Eye-Opening Moments Podcast

Running Away From a Suitor (and more)

August 01, 2023 Emily Kay Tan Episode 79
Eye-Opening Moments Podcast
Running Away From a Suitor (and more)
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Eye-Opening Moments are real-life stories of adversity, encounters, and perspectives intertwined. In this episode you will hear about Running Away From a Suitor and Two Faces of Ownership.

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Hello and welcome to episode #79 of Eye-Opening Moments where you’ll hear real-life stories of adversity, encounters, and perspectives intertwined. They are moments that can lift your spirits, give you some food for thought, or move you. For the introspective mind that likes to reflect, discover, and find solutions or meaning in a complex life, this is for you. I’m your host Emily Kay Tan. In this episode, you will hear about Running Away From a Suitor and Two Faces of Ownership.

Running Away From A Suitor
He was a married man pursuing me. He was masculine, charismatic, and successful, but I did not want to be with a married man. I was attracted to Dexter, but it made me uneasy to think about being with him. Just thinking of him had me guilt-ridden. He was relentless in his pursuits, and I had to find a way to be rid of him. Finding an escape, I discovered a new & unexpected companion that would enlighten me.

Newly single, I found myself “eyed” by some men as I worked around more men than women working in the financial industry. The glances from the men were not flattering to me. Maybe they were only interested because I was single. After all, they didn’t show any interest when they knew I was married. Not ready for a new relationship but wanting to stop the peering eyes, I decided to participate in some activities to find a new beau.

Speed dating was a fast and efficient way to find new prospects. In only one hour, I could meet up to ten men, engage in conversation with them, and mark if I wanted to date them. Five-minute conversations with each one sounded short. When an intriguing man appeared before me in the structure of musical chairs, five minutes was not enough. When someone was uninteresting, five minutes seemed like a long time. Still, it was fun. Soon the event would come to an end, and I would need to submit my paper of interest. Check off the ones I was interested in and mark an X for the ones I didn’t want to meet again. 

To learn who would be interested in me, I decided to make a check mark for all the men I had five-minute conversations with. The only way I could get their contact information was if they marked a check for me and I marked a check for them. In other words, we could contact each other if it was a match. I also thought it increased my odds of making a connection even if I was not particularly interested in them. Five minutes may be enough to determine if you would like to get to know someone. On the other hand, it might not be enough time. I wanted to increase my chances.

I soon had several prospects call me to arrange dates. The next time I saw Dexter at business meetings or events, I would tell him I was busy and had dates. I thought that would let him know I was not interested in being with him and would deter him from pursuing me. I was woefully wrong. Dexter called me while I was on two of my dates. My dates were displeased with the phone calls while we had candlelit dinners. I turned my phone off, but it seemed to have already ruined the mood. The guys weren’t happy, and I was not particularly interested in them.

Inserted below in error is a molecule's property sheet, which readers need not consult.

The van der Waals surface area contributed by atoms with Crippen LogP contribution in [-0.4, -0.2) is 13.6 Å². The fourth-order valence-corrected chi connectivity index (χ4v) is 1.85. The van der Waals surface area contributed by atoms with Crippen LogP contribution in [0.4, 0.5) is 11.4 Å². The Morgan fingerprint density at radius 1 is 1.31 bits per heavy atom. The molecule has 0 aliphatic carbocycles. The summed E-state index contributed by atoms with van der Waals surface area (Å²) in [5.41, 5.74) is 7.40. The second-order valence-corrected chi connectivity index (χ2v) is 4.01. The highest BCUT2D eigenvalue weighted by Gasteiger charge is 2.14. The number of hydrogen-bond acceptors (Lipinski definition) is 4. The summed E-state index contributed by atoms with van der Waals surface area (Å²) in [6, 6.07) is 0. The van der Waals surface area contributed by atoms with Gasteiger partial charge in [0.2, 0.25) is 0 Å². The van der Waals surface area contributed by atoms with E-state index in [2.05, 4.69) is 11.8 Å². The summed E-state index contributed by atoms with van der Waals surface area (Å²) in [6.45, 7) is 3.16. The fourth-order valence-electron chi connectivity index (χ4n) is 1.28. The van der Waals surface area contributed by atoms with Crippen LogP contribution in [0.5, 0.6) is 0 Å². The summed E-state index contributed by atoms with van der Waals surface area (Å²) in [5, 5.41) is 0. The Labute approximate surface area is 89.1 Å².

You might say, why didn’t you change your phone number so Dexter couldn’t call you? My answer is that I had business cards with my number on them, and I wanted prospective clients to be able to reach me; I didn’t want to miss business opportunities. You may ask why you didn’t block him or stop answering his calls. I did that, and then he would come looking for me at some business events, and he could find me since we were in the same company.

One year, I took a trip out of the country. I thought it would give me relief from Dexter calling me, and it did for ten days. I enjoyed my vacation, and Dexter couldn’t reach me as my phone calling plan did not include places out of the country. Freedom from Dexter’s pursuits was in sight!

Back in the country, I received calls from Dexter. I answered and straightforwardly told him to leave me alone and that I was not interested. Dexter wouldn’t hear of it and continued to find opportunities to see and talk with me. I would ignore him and not look at him, but I could feel his alluring glances over me. When I sensed him coming near, I would walk away to find someone to talk with and be busy with something else. For the most part, Dexter’s pursuits were subtle and didn’t seem like a significant issue, but they continued for a few years. 

One year, I decided to take a trip for some peace and quiet. I wanted to think about my future or what I wanted for my future. I escaped to a remote inn in the woods. Surrounding the inn was only the forest and nothing else. One could only go on daily hikes and enjoy natural views. There was little to do at the inn. There was no television, no internet, and no cell phone reception. All I had was a room with a bed, some drawers, two chairs, a small round table, and a large window with a view of the forest. I also had a bathroom with an oversized tub. A small shelf had fragrant bars of soap and dried flowers in a small glass vase. I escaped to this place by car and could leave anytime, but I chose to stay a while.